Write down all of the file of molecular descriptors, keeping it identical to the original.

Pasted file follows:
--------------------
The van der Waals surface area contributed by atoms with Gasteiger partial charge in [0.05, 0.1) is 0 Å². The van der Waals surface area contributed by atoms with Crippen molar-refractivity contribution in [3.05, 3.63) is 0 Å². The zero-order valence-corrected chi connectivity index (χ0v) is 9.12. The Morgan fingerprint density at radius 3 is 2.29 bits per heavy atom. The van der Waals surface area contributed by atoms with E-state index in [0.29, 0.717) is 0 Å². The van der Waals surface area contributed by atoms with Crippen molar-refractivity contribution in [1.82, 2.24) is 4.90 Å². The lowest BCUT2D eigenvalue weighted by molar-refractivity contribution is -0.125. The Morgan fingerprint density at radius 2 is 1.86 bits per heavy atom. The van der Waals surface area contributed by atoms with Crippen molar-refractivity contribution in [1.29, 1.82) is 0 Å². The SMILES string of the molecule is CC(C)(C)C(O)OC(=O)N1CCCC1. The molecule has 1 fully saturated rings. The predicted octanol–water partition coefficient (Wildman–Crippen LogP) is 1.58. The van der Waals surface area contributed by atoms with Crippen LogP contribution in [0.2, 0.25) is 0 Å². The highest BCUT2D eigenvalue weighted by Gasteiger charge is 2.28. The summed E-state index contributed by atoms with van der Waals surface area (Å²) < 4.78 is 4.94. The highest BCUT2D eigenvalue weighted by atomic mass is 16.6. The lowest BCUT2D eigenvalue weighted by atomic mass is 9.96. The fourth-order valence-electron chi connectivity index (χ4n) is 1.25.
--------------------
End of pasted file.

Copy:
The van der Waals surface area contributed by atoms with Gasteiger partial charge in [0.05, 0.1) is 0 Å². The van der Waals surface area contributed by atoms with Crippen molar-refractivity contribution in [3.05, 3.63) is 0 Å². The zero-order valence-corrected chi connectivity index (χ0v) is 9.12. The Morgan fingerprint density at radius 3 is 2.29 bits per heavy atom. The van der Waals surface area contributed by atoms with E-state index in [0.29, 0.717) is 0 Å². The van der Waals surface area contributed by atoms with Crippen molar-refractivity contribution in [1.82, 2.24) is 4.90 Å². The lowest BCUT2D eigenvalue weighted by molar-refractivity contribution is -0.125. The Morgan fingerprint density at radius 2 is 1.86 bits per heavy atom. The van der Waals surface area contributed by atoms with Crippen molar-refractivity contribution in [1.29, 1.82) is 0 Å². The SMILES string of the molecule is CC(C)(C)C(O)OC(=O)N1CCCC1. The molecule has 1 fully saturated rings. The predicted octanol–water partition coefficient (Wildman–Crippen LogP) is 1.58. The van der Waals surface area contributed by atoms with Crippen LogP contribution in [0.2, 0.25) is 0 Å². The highest BCUT2D eigenvalue weighted by Gasteiger charge is 2.28. The summed E-state index contributed by atoms with van der Waals surface area (Å²) < 4.78 is 4.94. The highest BCUT2D eigenvalue weighted by atomic mass is 16.6. The lowest BCUT2D eigenvalue weighted by atomic mass is 9.96. The fourth-order valence-electron chi connectivity index (χ4n) is 1.25.